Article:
Ground rules

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In baseball, ground rules are special rules particular to each baseball park (grounds) in which the game is played. Unlike the well-defined playing field of most other sports, the playing area of a baseball field extends to an outfield fence in fair territory and the stadium seating in foul territory. The unique design of each ballpark, including fences, dugouts, bullpens, railings, stadium domes, photographer's wells and TV camera booths, requires that rules be defined to handle situations in which these objects may interact or interfere with the ball in play or with the players.

Major League Baseball has defined a set of "universal ground rules" that apply to all MLB ballparks;[1] individual ballparks have the latitude to set ground rules above and beyond the universal ground rules, as long as they do not directly contradict each other. Additionally, a set of universal ground rules exists for the six MLB stadiums with retractable roofs, with the individual ballparks able to set additional rules.

The term ground rule double is often applied to a batted ball that bounces over the outfield fence in fair territory, although some commentators and writers shun the term because league-wide rules, not ground rules, apply in this case.

MLB ground rules[edit]

Universal ground rules[edit]

  • Ball on the top step (lip) of the dugout is in play.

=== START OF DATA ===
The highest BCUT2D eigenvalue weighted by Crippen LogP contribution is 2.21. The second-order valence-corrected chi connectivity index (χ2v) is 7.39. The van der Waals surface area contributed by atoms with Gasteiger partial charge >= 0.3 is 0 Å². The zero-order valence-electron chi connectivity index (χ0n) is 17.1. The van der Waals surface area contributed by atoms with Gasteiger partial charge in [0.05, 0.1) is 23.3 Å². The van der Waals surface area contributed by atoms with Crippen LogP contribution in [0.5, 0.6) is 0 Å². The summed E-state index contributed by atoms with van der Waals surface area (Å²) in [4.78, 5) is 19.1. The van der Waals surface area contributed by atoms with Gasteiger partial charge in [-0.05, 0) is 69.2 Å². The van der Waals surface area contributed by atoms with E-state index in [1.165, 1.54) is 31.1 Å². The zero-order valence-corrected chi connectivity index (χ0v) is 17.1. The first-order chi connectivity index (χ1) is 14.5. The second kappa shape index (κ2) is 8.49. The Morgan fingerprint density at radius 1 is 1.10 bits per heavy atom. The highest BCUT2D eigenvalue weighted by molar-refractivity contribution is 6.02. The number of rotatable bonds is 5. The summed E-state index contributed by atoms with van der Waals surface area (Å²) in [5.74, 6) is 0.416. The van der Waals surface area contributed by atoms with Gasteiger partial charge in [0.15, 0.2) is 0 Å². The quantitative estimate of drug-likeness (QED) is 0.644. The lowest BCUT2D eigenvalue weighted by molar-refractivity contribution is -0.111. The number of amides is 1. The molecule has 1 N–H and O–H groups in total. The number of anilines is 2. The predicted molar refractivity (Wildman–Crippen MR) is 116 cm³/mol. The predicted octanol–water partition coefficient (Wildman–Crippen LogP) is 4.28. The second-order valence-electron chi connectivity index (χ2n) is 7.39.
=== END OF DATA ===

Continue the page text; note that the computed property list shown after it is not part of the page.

• No equipment is permitted to be left on the top step (lip) of the dugout. If a ball hits equipment left on the top step it is dead.
  • A player is not permitted to step or go into a dugout to make a catch.
  • A player is permitted to reach into a dugout to make a catch. If a player makes a catch outside the dugout and the player's momentum carries him into the dugout, then the catch is allowed and the ball remains alive as long as the player does not fall while in the dugout.
  • A batted ball in flight can be caught between or under railings and around screens.
    • A catch may be made on the field tarp.
  • Batted or thrown ball lodging in the rotating signage behind home plate or along first base or third base stands is out of play.
    • Batted or thrown ball resting on the rotating signage behind home plate or along first base or third base stands is in play.
  • The facings of railings surrounding the dugout and photographers areas are in play.
    • Any cameras or microphones permanently attached on railings are treated as part of the railings and are in play.
    • Any recessed railings or poles that are in the dugout and photographers areas are out of play and should be marked with red to mark them out of play.
  • Robotic cameras attached to the facing of the backstop screen are considered part of the screen.
    • A batted ball striking the backstop camera is considered a dead ball.
    • A thrown ball striking the backstop camera is considered in play.
  • A ball striking the guy wires that support the backstop is a dead ball.
  • A ball lodging behind or under canvas on field tarp is out of play.
  • A ball striking the field tarp and rebounding onto the playing field is in play.
  • No chairs can be brought out of the dugout or bullpen and onto the playing field.
  • All yellow lines are in play.

Individual ballpark ground rules[edit]

Individual ballpark ground rules vary greatly from ballpark to ballpark. For the 2008 season, Kauffman Stadium, Yankee Stadium, and U.S. Cellular Field are the only MLB ballparks that do not have individual ground rules above the universal set.

Examples of ground rules of major league ballparks include: